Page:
• A number of independent investigators have been working to determine whether the debris found on Tanzania is from a 777, and if so, which part it corresponds to. Mike Exner (who supplied the link to the image above), Don Thompson, Ge Rijn, Victor Iannello, and Barry Carlson all pitched in and have found that most likely the object is inner 1/3 section of a 777 right outboard flap. Mike and Don have written up a report which you can download here.
  • Victor Iannello has long been working on a post-FMT route by which MH370 could have continued to fly on autopilot without human interference and still wound up outside the current search area. Many have tried to find such routes in the past and found it impossible to make them match the ping rings without arbitrary changes in direction and/or changes in throttle setting. Victor has at last published his route. It achieves changes in direction by having the plane follow a magnetic heading, and achieves the change in speed by imagining that the plane is descending at the lowest possible automatic descent rate of 100 feet per minute. It’s quite a clever piece of work by an ever-creative researcher. Of course, the fact that it is possible does not mean that this is what the plane actually did, as Victor himself has pointed out.

 

Victor magnetic route

  • UPDATE 6/28/16 #2: Mike Exner has informed me “I checked those photos yesterday and confirmed the compressor is a Chinese model powered by 230VAC/50 Hz. Not from any aircraft.” UPDATE 6/28/16: Reader Greg Holwill writes: “I have attached photos of a fridge floating out at sea in Mozambique while fishing… I am situated in Durban in South Africa. The debris is located at my lodge in Mozambique.” Here are some of the photos he sent:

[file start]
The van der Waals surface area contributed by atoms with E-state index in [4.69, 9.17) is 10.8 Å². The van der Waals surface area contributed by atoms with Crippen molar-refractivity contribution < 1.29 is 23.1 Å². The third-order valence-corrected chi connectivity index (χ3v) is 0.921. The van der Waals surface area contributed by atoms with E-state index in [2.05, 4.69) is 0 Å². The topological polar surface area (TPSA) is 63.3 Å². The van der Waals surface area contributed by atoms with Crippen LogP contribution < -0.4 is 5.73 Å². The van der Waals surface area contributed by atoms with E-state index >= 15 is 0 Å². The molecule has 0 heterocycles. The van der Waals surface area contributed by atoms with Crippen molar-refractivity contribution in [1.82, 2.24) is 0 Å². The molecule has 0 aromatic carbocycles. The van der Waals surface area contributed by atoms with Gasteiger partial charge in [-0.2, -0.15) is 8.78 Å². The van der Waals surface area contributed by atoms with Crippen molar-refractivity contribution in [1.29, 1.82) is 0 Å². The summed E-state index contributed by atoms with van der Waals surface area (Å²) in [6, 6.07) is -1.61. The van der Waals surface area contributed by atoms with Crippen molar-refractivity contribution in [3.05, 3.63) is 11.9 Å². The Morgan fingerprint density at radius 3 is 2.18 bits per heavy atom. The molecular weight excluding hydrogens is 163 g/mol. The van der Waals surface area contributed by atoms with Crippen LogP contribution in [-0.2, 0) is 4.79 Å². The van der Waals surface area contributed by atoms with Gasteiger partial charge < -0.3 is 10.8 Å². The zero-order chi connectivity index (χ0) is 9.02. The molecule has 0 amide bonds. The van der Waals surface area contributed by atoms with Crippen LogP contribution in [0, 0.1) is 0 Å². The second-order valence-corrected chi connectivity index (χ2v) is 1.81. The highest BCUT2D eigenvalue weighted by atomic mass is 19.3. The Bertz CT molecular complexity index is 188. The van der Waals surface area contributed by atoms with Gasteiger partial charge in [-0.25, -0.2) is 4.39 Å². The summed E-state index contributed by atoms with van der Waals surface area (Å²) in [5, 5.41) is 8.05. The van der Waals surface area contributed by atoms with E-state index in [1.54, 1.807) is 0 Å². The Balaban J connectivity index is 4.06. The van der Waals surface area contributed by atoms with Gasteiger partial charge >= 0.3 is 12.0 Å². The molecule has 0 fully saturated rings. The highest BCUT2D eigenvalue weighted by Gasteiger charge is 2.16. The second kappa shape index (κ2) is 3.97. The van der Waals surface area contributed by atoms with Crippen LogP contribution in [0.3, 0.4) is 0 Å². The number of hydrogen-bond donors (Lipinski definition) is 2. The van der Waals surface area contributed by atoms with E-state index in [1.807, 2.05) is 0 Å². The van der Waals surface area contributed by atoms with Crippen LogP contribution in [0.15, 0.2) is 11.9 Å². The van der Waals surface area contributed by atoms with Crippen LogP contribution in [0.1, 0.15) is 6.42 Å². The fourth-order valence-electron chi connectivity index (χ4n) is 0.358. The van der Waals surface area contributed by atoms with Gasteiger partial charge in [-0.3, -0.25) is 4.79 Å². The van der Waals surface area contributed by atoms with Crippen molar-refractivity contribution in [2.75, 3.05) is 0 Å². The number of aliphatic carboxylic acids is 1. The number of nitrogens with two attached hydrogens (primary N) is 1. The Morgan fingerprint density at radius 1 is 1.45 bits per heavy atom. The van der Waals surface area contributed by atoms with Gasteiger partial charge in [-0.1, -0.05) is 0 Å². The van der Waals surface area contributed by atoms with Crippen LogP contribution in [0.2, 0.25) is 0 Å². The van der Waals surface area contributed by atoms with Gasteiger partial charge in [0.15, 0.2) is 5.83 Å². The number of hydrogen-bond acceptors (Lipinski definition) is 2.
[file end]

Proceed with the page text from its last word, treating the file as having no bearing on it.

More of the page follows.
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Possible MH370 Debris Found in Tanzania — UPDATED

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Via alert reader @Susie, photos have emerged on Tanzanian social media of an object that looks very much like a control surface from an airliner. Here’s what Bing Translator makes of the original Kiswahili:

Wing of the plane have been conflict and civilians today in the Indian Ocean on the island of Kojani. Made known is what airlines.

A place where it is believed to the remains of the plane have been caught in the Indian Ocean Island beach in Kojani.

Wing of the plane was found in the island of Kojani, is eliciting a great debate among the inhabitants of the island with many believing it is the wing flight of malaysia which was lost without a known future. Airlines of Malaysia Airlines with type MH370, it had disappeared March 8 in 2014 has never been visible until today.